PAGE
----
Pakistan in Zimbabwe 2013

Bowling coach among Zimbabwe's top priorities

Firdose Moonda

September 16, 2013

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Tendai Chatara is pumped after taking a wicket, Zimbabwe v Pakistan, 2nd Test, Harare, 5th day, September 14, 2013
Zimbabwe's pacers successfully defended 264 even though their coach had concerns about them before the series began © AFP
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Players/Officials: Andy Waller
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Acquiring the services of a bowling coach will be one of Zimbabwe's top priorities as they look to build for future international series. The squad has had to do without a specialist in that department since April, when Heath Streak's contract was not renewed because of financial concerns, and new coach Andy Waller is keen to fill the gap as soon as resources allow for it.

"There is no talk of getting a bowling coach at the moment but we need one. When we are able to, we will try and get someone who can run specialist clinics," Waller said after Zimbabwe's historic series-levelling win against Pakistan. The victory was largely credited to the pace pack, who defended 264 on a pitch that, against expectations, became easier to bat on in the final two days. 

Waller admitted he was pleasantly surprised by the seam bowlers in particular, who he had "concerns" about before the series began. His worry was that without attacking bowlers like Kyle Jarvis and Graeme Cremer, they would struggle to take wickets. But the foursome of Tinashe Panyangara, Tendai Chatara, Shingi Masakadza and Brian Vitori showed they were up to the task despite, as Brendan Taylor pointed out after the match, the absence of a bowling coach.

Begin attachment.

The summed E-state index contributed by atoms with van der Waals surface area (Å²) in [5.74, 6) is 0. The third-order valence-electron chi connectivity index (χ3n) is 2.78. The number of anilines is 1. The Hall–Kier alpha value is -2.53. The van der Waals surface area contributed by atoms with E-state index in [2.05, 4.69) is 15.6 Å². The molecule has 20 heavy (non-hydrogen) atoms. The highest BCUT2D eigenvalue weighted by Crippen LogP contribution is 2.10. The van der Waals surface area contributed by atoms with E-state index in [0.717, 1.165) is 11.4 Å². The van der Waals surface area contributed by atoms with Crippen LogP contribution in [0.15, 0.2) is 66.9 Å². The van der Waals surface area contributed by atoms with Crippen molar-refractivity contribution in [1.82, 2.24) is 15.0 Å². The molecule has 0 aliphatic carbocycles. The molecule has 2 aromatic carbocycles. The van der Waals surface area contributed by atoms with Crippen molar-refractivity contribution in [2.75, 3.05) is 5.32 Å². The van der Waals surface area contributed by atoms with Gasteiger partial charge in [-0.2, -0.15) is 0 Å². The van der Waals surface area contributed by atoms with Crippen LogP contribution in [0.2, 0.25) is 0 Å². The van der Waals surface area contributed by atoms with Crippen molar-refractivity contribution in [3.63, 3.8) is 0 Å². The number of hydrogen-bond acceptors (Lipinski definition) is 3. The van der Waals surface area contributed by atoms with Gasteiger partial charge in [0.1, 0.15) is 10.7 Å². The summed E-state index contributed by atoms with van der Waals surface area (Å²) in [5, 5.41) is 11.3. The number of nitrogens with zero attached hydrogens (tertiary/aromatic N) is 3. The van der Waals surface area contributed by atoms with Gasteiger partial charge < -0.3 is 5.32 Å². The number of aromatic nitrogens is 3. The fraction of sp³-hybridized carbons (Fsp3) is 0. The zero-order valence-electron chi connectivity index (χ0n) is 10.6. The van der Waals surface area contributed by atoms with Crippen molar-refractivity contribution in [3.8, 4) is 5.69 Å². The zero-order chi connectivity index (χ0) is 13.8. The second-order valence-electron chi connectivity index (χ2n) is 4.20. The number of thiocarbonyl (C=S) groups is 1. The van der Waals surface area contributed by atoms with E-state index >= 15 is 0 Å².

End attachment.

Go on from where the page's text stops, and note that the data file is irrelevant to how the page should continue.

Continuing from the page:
Chatara, who impressed on debut in West Indies, showed considerable progress as he led the attack. "He has recognised that he was the senior bowler and he played like one," Waller said. 

Panyangara was, according to Hamilton Masakadza who led in the first Test, an unexpected workhorse whose consistency and economy rate were stellar while Vitori came back to the longest format looking more determined than he had before. "Leaving him out of the first Test gave Vits a little kick and it was good for him. He came back looking like he wanted to get wickets," Waller said.

Given that Shingi Masakadza, who made way for Vitori, also put in a good performance in the first Test, the level of competition among the bowlers has left with much to work with. "We've got a good crop of fast bowlers and we're in a good place right now," Taylor said. 

How Zimbabwe will continue mentoring that group is the next challenge because the current crop was all nurtured by Streak. Without him, they've had to rely on the advice of other players and some old-fashioned DIY, as Chatara confirmed. "I've just been trying to work myself into international cricket and in that way I got more experience," he said. "Playing Bangladesh earlier in the year helped a lot as well because they are on the same level as us and it helped prepare for this series." 

Former national player Gary Brent has been helping the young bowlers in the national academy, who also train at the Harare Sports Club. Chris Mpofu, who is recovering from injury, has also sought Brent's advice as he looks to make his comeback. Mpofu himself has been meting out mentorship to the likes of Chatara and Vitori, who are eager to learn from his experiences.